Skip to content
Business Tax

IRS Practice Unit details treatment of corporate transaction costs

Thomson Reuters Tax & Accounting  

Thomson Reuters Tax & Accounting  

LB&I Process Unit

In a Practice Unit, IRS has set out the best practice recommendations for examining a taxpayer’s treatment of corporate transaction costs, i.e., costs that a taxpayer may incur, such as legal, accounting, consulting, or investment advisory service fees, when executing a business transaction. If the cost facilitates a transaction described in Reg. § 1.263(a)-5(a) (e.g., acquiring or selling a trade or business, or changing a company’s capital structure), the taxpayer must capitalize the cost.

Background. Reg. § 1.263(a)-5 describes whether a cost incurred facilitates a transaction listed in Reg. § 1.263(a)-5(a) and how the costs that facilitate some of those transactions are treated when capitalized. Case law and other published guidance interpret the application of the rules under Reg. § 1.263(a)-5 and provide guidance where Reg. § 1.263(a)-5(a) does not.

Reg. § 1.263(a)-5(a) requires a taxpayer to capitalize amounts that facilitate:

…acquiring assets that constitute a trade or business;

…acquiring an ownership interest in a business entity if, immediately after the acquisition, the taxpayer and the business entity are related within the meaning of Code Sec. 267(b) or Code Sec. 707(b);

…acquiring an ownership interest in the taxpayer;

…restructuring, recapitalizing or reorganizing the capital structure of a business entity, including a reorganization described in Code Sec. 368 and a stock distribution described in Code Sec. 355;

…contributing property to a corporation in exchange for stock, as described in Code Sec. 351, or to a partnership in exchange for a partnership interest, as described in Code Sec. 721;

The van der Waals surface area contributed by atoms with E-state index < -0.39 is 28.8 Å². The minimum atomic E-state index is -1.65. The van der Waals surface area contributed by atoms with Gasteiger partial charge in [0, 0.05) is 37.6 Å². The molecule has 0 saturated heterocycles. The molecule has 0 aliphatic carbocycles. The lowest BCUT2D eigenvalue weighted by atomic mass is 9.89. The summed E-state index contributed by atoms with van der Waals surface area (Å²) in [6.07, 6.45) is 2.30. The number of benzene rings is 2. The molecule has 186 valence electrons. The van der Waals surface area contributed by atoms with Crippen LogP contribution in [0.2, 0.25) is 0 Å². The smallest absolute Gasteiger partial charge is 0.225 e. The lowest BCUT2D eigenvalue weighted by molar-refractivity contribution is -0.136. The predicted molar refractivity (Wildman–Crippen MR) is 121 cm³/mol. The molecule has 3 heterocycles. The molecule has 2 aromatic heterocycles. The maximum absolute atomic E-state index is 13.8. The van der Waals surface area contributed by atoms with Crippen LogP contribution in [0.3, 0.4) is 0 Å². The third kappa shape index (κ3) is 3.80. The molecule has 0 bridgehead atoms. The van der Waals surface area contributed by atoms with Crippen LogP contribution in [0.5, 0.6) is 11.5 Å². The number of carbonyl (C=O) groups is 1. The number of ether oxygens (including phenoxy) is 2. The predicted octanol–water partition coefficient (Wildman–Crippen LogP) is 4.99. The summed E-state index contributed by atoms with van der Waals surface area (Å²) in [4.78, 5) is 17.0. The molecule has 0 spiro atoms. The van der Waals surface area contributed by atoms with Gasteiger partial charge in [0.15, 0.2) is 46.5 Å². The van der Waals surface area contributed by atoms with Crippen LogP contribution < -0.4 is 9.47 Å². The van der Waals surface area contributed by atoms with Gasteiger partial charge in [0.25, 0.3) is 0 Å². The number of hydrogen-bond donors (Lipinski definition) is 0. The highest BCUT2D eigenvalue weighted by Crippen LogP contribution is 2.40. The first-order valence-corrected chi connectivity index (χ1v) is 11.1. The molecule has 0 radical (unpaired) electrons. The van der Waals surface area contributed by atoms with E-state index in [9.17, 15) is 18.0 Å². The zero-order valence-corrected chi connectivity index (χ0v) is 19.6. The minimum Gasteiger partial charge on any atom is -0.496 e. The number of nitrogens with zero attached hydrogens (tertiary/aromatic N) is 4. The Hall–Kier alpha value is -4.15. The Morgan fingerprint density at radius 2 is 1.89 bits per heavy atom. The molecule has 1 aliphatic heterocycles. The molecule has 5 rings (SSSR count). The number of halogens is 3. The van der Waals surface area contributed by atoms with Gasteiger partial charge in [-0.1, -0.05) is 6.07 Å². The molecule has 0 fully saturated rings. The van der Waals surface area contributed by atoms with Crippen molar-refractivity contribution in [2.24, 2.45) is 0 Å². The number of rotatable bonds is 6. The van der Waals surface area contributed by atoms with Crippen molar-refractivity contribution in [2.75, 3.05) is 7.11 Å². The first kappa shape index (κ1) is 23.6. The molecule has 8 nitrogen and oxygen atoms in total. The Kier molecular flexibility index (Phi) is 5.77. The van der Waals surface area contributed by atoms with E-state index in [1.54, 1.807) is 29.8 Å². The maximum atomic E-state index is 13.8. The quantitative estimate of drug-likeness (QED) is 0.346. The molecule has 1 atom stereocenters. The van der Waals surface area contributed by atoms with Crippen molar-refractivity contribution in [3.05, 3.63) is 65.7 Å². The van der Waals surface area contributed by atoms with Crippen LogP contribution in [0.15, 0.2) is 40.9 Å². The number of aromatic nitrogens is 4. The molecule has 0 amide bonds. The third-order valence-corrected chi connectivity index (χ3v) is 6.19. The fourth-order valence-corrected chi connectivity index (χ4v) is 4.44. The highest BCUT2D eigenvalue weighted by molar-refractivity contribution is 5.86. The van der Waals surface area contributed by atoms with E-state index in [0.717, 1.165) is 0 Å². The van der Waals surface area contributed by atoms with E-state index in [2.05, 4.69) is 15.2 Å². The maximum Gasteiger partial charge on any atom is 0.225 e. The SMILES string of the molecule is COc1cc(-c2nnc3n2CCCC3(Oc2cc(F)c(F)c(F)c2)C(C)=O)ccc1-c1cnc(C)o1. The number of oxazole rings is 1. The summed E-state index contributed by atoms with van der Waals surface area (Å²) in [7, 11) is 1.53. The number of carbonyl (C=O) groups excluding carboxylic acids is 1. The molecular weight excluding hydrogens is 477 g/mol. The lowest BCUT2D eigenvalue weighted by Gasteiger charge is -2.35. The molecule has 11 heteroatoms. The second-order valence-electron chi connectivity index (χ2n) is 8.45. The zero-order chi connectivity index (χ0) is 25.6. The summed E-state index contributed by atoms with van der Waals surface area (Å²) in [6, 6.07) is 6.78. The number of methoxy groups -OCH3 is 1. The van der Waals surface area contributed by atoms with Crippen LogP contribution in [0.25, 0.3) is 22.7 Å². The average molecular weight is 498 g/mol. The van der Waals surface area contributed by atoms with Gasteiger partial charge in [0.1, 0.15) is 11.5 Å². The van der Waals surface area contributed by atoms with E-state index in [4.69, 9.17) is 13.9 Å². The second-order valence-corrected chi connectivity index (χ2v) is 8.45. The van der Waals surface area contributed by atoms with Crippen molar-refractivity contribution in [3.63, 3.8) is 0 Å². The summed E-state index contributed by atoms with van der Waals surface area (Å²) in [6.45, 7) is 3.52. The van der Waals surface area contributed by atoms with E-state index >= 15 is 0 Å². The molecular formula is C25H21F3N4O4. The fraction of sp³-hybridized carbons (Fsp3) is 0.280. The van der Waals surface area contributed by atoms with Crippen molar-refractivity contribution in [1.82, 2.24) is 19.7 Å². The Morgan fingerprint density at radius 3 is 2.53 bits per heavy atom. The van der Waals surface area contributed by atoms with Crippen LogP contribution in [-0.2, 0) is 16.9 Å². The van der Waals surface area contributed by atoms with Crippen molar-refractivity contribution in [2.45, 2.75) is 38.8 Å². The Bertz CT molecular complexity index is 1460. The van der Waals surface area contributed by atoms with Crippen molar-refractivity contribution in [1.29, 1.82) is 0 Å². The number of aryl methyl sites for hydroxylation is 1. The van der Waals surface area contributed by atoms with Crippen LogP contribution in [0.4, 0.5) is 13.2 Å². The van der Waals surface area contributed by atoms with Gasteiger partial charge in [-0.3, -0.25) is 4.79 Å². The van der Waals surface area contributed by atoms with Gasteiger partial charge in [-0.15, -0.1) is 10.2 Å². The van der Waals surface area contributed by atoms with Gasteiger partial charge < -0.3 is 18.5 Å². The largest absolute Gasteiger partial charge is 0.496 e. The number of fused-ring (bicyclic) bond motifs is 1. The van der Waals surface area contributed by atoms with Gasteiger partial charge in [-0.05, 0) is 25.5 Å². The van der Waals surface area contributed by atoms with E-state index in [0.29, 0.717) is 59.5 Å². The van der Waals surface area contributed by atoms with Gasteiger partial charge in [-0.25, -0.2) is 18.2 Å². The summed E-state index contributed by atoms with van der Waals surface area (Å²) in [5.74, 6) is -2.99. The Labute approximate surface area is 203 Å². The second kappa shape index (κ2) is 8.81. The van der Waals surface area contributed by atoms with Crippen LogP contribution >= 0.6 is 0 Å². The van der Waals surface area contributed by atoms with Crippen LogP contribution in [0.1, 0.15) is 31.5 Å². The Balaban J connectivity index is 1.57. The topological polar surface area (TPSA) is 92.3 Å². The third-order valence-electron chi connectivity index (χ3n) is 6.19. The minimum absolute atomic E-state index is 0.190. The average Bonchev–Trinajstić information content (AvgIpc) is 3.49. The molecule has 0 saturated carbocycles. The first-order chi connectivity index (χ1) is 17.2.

…forming or organizing a disregarded entity;

…acquiring capital;

…issuing stock;

…borrowing money; and

…writing an option.

In addition, other sections of the Code Sec. 263(a) regs (which are not discussed in the Practice Unit) address facilitative costs.

Examining a transaction cost issue. The Practice Unit discusses the three-step process for analyzing a transaction costs issue: (1) determine whether the taxpayer is the proper legal entity to take the transaction costs into account for tax purposes; (2) determine whether the costs facilitate the transaction; and (3) determine how the taxpayer should treat facilitative costs it must capitalize.

The proper legal entity. Many of the transactions listed under Reg. § 1.263(a)-5(a) involve multiple parties. Each party can incur transaction costs. Generally, the legal entity that incurs a cost takes the cost into account for tax purposes, either as a deduction, or as a capital expenditure; however, there is an exception for costs that facilitate a borrowing, as defined in Reg. § 1.263(a)-5(a)(9). The party to the transaction that pays a cost is not always the legal entity that incurs the cost. An amount considered to have been paid by a party to the transaction includes an amount paid on its behalf by another party to the transaction. (Reg. § 1.263(a)-5(k))

If the taxpayer is not the proper legal entity to take the transaction costs into account, the amount (if paid by the taxpayer) may be a capital contribution, a distribution, or a loan. If the taxpayer is the proper legal entity to take the transaction costs into account, the next step is to determine whether the costs facilitate the transaction and must be capitalized.

In order to be treated as incurring a cost paid on its behalf by another entity, a party must have benefited from the services for which the payment was made. This requirement prevents the benefit of an expenditure from being “assigned” to a specific party simply by having that party pay the cost. If a taxpayer benefits from services paid for by another party and does not reimburse the paying party, depending on their relationship, the amount paid is treated as either a capital contribution or a distribution to the taxpayer. The taxpayer is then treated as using the funds to pay for the services.

The Practice Unit advised that determining which legal entity should take a cost into account requires an analysis of the relevant facts and circumstances. Questions to consider include: What service was provided? On whose behalf was the service rendered? To whom was the service rendered? To whom did the service provider report? Who directly benefited from the service? Who incurred the economic burden for the service? Who paid for the service? The following may be helpful in determining which legal entity incurred the costs: documentation, such as engagement letters, contracts or agreements describing the services to be provided; invoices showing to which entity the service provider billed the fees; written communication between the service provider, the taxpayer and other parties on the work performed (e.g., letters, memos, electronic mail); and minutes of meetings on the work performed.